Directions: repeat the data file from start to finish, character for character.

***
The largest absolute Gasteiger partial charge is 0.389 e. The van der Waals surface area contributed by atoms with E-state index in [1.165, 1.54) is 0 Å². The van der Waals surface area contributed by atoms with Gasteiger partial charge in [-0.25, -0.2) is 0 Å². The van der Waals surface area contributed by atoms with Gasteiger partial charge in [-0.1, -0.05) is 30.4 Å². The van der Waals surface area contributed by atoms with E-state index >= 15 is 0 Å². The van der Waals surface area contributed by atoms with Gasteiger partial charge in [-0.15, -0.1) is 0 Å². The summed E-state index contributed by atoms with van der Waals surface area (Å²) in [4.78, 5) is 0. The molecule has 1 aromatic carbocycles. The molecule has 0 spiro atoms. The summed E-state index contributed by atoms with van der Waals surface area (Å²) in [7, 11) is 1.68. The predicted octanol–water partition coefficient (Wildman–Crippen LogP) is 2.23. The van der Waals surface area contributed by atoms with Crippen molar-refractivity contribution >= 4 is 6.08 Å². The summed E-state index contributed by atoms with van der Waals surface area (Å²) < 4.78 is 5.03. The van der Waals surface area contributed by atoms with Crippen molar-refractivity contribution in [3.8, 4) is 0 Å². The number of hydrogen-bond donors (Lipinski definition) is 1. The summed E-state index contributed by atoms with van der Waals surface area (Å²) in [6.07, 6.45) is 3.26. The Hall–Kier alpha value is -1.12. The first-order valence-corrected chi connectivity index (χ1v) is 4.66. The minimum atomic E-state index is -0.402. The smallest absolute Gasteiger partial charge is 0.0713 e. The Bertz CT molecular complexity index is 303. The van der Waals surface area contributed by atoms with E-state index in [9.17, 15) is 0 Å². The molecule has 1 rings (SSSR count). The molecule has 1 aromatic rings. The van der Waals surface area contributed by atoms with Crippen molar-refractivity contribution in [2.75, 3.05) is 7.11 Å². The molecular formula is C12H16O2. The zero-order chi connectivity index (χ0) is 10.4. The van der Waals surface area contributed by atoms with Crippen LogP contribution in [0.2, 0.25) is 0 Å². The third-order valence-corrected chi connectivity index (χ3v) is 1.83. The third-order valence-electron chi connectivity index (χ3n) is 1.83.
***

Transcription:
The largest absolute Gasteiger partial charge is 0.389 e. The van der Waals surface area contributed by atoms with E-state index in [1.165, 1.54) is 0 Å². The van der Waals surface area contributed by atoms with Gasteiger partial charge in [-0.25, -0.2) is 0 Å². The van der Waals surface area contributed by atoms with Gasteiger partial charge in [-0.1, -0.05) is 30.4 Å². The van der Waals surface area contributed by atoms with E-state index >= 15 is 0 Å². The van der Waals surface area contributed by atoms with Gasteiger partial charge in [-0.15, -0.1) is 0 Å². The summed E-state index contributed by atoms with van der Waals surface area (Å²) in [4.78, 5) is 0. The molecule has 1 aromatic carbocycles. The molecule has 0 spiro atoms. The summed E-state index contributed by atoms with van der Waals surface area (Å²) in [7, 11) is 1.68. The predicted octanol–water partition coefficient (Wildman–Crippen LogP) is 2.23. The van der Waals surface area contributed by atoms with Crippen molar-refractivity contribution >= 4 is 6.08 Å². The summed E-state index contributed by atoms with van der Waals surface area (Å²) < 4.78 is 5.03. The van der Waals surface area contributed by atoms with Crippen molar-refractivity contribution in [3.8, 4) is 0 Å². The number of hydrogen-bond donors (Lipinski definition) is 1. The summed E-state index contributed by atoms with van der Waals surface area (Å²) in [6.07, 6.45) is 3.26. The Hall–Kier alpha value is -1.12. The first-order valence-corrected chi connectivity index (χ1v) is 4.66. The minimum atomic E-state index is -0.402. The smallest absolute Gasteiger partial charge is 0.0713 e. The Bertz CT molecular complexity index is 303. The van der Waals surface area contributed by atoms with E-state index in [9.17, 15) is 0 Å². The molecule has 1 rings (SSSR count). The molecule has 1 aromatic rings. The van der Waals surface area contributed by atoms with Crippen molar-refractivity contribution in [2.75, 3.05) is 7.11 Å². The molecular formula is C12H16O2. The zero-order chi connectivity index (χ0) is 10.4. The van der Waals surface area contributed by atoms with Crippen LogP contribution in [0.2, 0.25) is 0 Å². The third-order valence-corrected chi connectivity index (χ3v) is 1.83. The third-order valence-electron chi connectivity index (χ3n) is 1.83.